Artist, poet, dancer, Bohemian, vagabond, nature lover, pacifist, and co-founder of the artist commune Monte Verità in the Swiss Alps, Gusto Gräser (1879-1958) spent important chapters of his life in Munich. Among those important chapters were the last sixteen years of his life, which he spent in the Freimann neighborhood where he made an extensive array of works. In the context of the Fahrende Raum, he is the inspiration for the Performative Gusto Gräser Children’s Archive, in which children and young people work on-site with artists to investigate and interpret his writing.
He poetically, but incisively illuminated his political and everyday conditions with the weight of his writings, speeches, dances, self-distributed art cards, poems, drawings, and textual images. With these works, he committed himself to the poverty and bravery” of “folly” in opposition to a sense of “too-much-ification,” because, as Gräser put it, “Üppigkeit und Übel stecken in einem Kübel” (abundance and evil go hand in hand)! He led his life as a traveller, rejecting any form of citizenship and national affiliation or coercion. But he also rejected material possessions and strove to live a life in nature, particularly in the garden city of Freimann. As an artist’s artist, his works both bear important witness to his era not only in light of the Schwabing Bohemian scene and his artistic, political activities in the Bavarian Soviet Republic, but also as a point of reference for other artists and writers of his time: he makes appearances in Hermann Hesse’s novel Demian and Moritz Engert’s silhouettes.
“Me, a misfit? – Not bad! –
probably because neither master nor servant-
I live as a friend; well that is rare
and indeed, indeed strange.
See the misfit,
he couldn’t possibly fit in any less!”
The Performative Gusto Gräser Children’s Archive is a running program under the aegis of the Fahrender Raum. It seeks to facilitate contemporary inquiry, vibrant discussion, and research into Gusto Gräser’s work and life against the backdrop of the action space and its performative, artistic resources. A shifting selection of artists will work in collaboration with children and young people from Freimann—the Munich neighborhood, in which Gräser spent the last sixteen years of his life—to create small publications, performances, readings, presentations, and their own productions.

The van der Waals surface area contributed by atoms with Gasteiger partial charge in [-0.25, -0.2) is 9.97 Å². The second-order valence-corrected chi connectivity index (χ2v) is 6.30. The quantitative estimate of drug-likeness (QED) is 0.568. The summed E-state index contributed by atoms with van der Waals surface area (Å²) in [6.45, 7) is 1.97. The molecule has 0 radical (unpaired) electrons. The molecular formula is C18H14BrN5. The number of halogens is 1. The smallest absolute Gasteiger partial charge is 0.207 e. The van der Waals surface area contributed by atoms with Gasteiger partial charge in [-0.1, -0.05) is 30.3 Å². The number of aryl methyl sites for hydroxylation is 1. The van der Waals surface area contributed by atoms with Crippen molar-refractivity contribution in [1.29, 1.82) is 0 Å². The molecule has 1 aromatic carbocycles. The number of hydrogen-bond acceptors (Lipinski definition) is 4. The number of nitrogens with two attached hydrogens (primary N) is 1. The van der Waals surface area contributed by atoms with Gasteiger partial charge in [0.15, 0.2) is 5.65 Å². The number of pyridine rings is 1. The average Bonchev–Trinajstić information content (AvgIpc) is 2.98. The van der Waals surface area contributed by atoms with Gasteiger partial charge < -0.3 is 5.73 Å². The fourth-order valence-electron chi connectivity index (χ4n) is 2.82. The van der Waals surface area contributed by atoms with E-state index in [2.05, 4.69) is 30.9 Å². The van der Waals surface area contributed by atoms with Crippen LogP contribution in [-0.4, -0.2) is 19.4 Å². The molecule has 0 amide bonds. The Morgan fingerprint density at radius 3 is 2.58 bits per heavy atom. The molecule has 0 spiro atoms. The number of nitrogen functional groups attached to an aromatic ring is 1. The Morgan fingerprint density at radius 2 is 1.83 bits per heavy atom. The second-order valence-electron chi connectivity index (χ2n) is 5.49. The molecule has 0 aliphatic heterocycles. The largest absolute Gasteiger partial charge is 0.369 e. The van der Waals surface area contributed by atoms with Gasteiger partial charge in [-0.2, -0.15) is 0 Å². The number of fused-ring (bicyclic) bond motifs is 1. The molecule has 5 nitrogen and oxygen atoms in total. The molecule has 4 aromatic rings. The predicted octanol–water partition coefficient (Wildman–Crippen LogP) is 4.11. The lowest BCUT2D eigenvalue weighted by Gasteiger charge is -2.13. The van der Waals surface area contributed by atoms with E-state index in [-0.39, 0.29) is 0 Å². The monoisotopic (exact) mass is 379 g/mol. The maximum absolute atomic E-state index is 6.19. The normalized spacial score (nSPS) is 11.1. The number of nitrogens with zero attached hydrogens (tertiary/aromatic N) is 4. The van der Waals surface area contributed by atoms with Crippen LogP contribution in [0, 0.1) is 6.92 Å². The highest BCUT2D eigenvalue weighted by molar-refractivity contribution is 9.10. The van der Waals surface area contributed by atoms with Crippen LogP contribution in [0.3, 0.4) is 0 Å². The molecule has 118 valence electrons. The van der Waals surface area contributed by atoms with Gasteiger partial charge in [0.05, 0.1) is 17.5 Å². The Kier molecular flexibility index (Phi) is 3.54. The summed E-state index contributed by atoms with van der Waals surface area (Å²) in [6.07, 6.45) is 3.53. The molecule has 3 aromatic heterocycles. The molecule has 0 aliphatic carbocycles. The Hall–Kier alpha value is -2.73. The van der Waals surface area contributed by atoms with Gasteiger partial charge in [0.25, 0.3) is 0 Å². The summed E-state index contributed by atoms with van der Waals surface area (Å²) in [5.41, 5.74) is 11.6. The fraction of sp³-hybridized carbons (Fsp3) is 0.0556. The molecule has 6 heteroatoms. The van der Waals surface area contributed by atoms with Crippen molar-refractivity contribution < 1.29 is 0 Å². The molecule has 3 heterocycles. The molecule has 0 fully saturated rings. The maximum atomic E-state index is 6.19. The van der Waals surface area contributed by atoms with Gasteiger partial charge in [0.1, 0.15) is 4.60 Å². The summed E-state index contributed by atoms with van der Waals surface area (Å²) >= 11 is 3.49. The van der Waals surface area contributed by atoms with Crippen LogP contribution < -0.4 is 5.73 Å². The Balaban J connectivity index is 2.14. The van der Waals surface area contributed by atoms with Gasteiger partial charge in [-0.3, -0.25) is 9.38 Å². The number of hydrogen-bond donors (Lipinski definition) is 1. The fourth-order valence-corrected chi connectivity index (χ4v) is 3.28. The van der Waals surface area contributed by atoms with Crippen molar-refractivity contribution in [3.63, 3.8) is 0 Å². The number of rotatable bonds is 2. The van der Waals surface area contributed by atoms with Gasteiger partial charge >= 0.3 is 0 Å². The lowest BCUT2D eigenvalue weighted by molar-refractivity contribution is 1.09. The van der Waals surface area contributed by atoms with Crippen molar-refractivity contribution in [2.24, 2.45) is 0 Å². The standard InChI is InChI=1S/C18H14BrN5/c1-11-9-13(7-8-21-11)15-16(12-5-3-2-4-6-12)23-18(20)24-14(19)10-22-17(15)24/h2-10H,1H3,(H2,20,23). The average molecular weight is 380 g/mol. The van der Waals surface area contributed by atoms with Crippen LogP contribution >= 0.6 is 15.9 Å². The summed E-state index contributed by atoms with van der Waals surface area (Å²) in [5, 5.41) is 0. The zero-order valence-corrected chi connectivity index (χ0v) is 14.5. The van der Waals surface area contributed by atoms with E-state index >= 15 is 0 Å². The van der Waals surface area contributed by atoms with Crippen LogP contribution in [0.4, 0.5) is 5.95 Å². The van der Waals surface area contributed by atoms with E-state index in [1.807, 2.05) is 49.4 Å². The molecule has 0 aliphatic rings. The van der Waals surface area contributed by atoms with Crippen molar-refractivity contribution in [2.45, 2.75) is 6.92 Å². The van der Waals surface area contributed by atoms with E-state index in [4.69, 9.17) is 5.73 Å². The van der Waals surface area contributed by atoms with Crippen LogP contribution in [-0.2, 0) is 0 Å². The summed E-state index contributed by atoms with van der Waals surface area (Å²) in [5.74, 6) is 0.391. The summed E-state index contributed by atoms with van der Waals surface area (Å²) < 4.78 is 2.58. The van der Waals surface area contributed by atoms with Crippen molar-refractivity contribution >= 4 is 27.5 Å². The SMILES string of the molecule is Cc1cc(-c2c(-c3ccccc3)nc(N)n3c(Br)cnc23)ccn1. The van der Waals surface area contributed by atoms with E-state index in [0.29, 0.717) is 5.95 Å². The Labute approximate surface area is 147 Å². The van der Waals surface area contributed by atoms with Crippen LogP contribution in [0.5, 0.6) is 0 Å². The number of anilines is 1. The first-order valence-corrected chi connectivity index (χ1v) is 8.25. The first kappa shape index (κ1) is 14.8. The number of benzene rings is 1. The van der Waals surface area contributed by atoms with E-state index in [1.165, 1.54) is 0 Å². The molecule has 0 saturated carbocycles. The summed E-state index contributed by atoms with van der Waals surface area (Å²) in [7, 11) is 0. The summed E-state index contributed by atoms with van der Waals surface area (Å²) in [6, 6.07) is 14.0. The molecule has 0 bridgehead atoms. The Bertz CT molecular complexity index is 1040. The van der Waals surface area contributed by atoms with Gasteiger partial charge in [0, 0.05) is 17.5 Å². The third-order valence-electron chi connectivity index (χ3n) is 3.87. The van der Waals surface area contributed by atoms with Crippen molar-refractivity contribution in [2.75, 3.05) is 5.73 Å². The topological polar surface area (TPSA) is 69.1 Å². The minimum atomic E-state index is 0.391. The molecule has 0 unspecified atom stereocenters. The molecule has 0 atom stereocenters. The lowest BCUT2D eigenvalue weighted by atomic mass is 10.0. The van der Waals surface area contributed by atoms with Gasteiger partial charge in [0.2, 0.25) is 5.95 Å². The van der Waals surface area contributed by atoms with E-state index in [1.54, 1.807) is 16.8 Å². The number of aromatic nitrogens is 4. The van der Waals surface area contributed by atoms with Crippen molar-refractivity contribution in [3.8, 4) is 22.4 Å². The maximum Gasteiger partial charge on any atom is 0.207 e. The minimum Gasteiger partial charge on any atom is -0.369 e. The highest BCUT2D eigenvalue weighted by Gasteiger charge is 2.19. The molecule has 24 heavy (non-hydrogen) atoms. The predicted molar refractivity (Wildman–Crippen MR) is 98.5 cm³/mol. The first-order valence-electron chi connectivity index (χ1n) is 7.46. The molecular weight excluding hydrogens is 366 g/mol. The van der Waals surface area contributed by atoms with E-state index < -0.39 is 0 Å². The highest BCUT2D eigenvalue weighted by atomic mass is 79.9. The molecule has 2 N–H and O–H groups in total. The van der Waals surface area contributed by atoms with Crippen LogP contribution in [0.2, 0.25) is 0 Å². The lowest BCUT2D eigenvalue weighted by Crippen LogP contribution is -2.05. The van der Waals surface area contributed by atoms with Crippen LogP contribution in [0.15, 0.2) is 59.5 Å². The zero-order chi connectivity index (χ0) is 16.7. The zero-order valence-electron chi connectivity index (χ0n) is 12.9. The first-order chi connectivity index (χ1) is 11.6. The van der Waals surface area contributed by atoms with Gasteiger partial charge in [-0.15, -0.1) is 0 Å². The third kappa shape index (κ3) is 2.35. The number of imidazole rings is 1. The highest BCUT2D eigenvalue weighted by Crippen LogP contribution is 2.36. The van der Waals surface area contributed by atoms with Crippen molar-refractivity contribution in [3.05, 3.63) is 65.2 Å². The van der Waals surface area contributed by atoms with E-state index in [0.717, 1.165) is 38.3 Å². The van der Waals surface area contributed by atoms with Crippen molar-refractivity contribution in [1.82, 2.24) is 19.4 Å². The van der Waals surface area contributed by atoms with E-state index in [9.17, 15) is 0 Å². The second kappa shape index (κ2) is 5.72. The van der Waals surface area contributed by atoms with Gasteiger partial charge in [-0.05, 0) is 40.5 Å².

Long before today’s notion of self-publishing—running one’s own space for artistically printing and distributing material—Gusto Gräser distributed and reproduced his poetry and aphorisms in the form of graphic, self-designed printed works, pamphlets, and art cards en passant. He can still be remembered sitting on trees in Freimann, reading out his lithographic-printed pamphlets on topics like the role of authoritarian states. In keeping with the style of Gräser’s never fully realized “Bucheckernschrift” (“beechnut script”), the Fahrende Raum will produce its own small version of Gräser’s expressive typeface in the form of hand stamps and play sculptures.
In 2017 the invited artists were Camillo Grewe (Düsseldorf) and Martin Haufe (Leipzig).
In 2018 the invited artists were Jonas Beutlhauser, Elena Carr, Brigitte Fingerle-Trischler, Stephan Janitzky and Laura Ziegler.
The Performative Gusto Gräser Children’s Archive is based on an artistic and curatorial concept of Maximiliane Baumgartner.
“Bucheckern”, collage sheet for children, Martin Haufe 2017, (font, designed by Gusto Gräser, around 1930)
Performative Gusto Gräser Kinder-archive, (open actionspace) 2017,
DER FAHRENDE RAUM
Printed matter by children and youth from Freimann, inspired by the pamphlets of Gusto Gräser (Performative Gusto Gräser Kinder-archive, DER FAHRENDE RAUM, Freimann 2017)